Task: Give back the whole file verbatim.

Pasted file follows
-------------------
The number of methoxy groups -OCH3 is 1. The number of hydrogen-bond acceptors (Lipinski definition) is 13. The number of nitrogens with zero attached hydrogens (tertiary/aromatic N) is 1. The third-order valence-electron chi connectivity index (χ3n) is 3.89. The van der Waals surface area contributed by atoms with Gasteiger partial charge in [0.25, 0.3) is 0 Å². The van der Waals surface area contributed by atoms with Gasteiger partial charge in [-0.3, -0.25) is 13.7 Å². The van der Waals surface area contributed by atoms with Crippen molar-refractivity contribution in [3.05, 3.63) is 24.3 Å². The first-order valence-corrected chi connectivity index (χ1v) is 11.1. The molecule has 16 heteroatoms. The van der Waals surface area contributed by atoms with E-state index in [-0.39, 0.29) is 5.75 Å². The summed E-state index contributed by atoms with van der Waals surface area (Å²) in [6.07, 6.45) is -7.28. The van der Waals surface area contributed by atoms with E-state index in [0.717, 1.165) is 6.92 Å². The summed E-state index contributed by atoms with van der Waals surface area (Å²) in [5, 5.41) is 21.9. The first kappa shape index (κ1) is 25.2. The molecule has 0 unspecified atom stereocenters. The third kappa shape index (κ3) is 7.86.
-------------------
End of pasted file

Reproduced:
The number of methoxy groups -OCH3 is 1. The number of hydrogen-bond acceptors (Lipinski definition) is 13. The number of nitrogens with zero attached hydrogens (tertiary/aromatic N) is 1. The third-order valence-electron chi connectivity index (χ3n) is 3.89. The van der Waals surface area contributed by atoms with Gasteiger partial charge in [0.25, 0.3) is 0 Å². The van der Waals surface area contributed by atoms with Gasteiger partial charge in [-0.3, -0.25) is 13.7 Å². The van der Waals surface area contributed by atoms with Crippen molar-refractivity contribution in [3.05, 3.63) is 24.3 Å². The first-order valence-corrected chi connectivity index (χ1v) is 11.1. The molecule has 16 heteroatoms. The van der Waals surface area contributed by atoms with E-state index in [-0.39, 0.29) is 5.75 Å². The summed E-state index contributed by atoms with van der Waals surface area (Å²) in [6.07, 6.45) is -7.28. The van der Waals surface area contributed by atoms with E-state index in [0.717, 1.165) is 6.92 Å². The summed E-state index contributed by atoms with van der Waals surface area (Å²) in [5, 5.41) is 21.9. The first kappa shape index (κ1) is 25.2. The molecule has 0 unspecified atom stereocenters. The third kappa shape index (κ3) is 7.86.